In the autumn of 2019, I participated in the Movement Immersion camp organized by the Formless Arts collective. This is where I first encountered the Play-Fight practice which proved to become rather defining for my current embodiment approach. This article I wrote three years ago, thus, provides a glimpse into my journey into the topic of embodiment and the role that the Play-Fight practice and philosophy played in that, by seeing my reflections on it at the time.
photo by Marina Pereira Sekacheva
The play-fight practice
An important premises on which the practice is based is that we and our world are in a constant state of change. We are never still, but are always in search for balance. This might stir within us a feeling of insecurity. In order to feel safe, we must not strive for a static stability, but look for tranquility in the movement. By embodying this principle, adapting our bodies to it, we manage to modify the way we carry ourselves through life. At least that is what I came to see happening during the camp. I understand Play-Fight as a discipline and philosophy of movement concerned with unlocking and strengthening the potential of the mind-body connection by releasing tension, thus eliminating resistance, and accepting and using the impulses we receive. In the Play-Fight terminology, this is referred to as ‘the state of falling’. And I will continue by referring to this bundle of physical and mental principles in a general sense as ‘the fall’.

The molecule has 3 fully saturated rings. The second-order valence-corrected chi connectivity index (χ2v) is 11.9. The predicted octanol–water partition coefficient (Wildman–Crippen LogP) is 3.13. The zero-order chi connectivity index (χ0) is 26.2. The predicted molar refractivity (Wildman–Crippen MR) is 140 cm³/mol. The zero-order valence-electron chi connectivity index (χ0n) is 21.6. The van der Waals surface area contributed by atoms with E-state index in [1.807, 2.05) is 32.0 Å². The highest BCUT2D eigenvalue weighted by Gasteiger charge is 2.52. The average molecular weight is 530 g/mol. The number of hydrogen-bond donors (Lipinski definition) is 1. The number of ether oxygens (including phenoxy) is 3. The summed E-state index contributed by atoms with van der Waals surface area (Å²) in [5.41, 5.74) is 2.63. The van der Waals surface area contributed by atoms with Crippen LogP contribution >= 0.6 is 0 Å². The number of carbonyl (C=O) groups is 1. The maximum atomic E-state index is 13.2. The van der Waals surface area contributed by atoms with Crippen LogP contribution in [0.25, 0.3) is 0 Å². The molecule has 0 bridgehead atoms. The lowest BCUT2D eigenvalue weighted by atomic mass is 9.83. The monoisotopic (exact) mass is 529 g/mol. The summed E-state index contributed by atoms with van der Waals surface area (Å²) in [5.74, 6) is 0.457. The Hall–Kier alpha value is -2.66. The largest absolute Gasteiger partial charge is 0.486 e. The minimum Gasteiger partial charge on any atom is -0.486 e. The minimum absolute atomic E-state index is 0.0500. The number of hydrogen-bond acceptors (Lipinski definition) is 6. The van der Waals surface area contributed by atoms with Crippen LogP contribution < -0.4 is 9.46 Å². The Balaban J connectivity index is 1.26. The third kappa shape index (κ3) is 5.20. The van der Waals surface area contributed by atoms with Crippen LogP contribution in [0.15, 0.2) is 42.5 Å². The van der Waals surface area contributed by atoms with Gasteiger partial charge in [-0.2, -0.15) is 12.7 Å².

This fall also implies a state of liquidity – another principle we worked on. This means that we are capable of maintaining our essence, what defines us, while being receptive to the impulses transmitted to us. Very much like liquid, we keep our inner qualities, but are able to shift our form. Reflecting on this concept, I realized this is how I understand resilience, too. And this is a concept I am very keen on, as a transformative social innovator, because it is what makes the difference between superficial changes and true transformation.
As soon as I was able to embody the fall, I noticed changes in my most basic habits as well as my general attitude – from the way I sat on a chair to the way I interacted with others. Rationally understanding this state, and the movements and concepts it entails firstly changed my movement patterns. That, in turn, changed my thinking patterns, my perspective. Moreover, I observed changes in my physical body, as well as my emotional state and overall mental perception.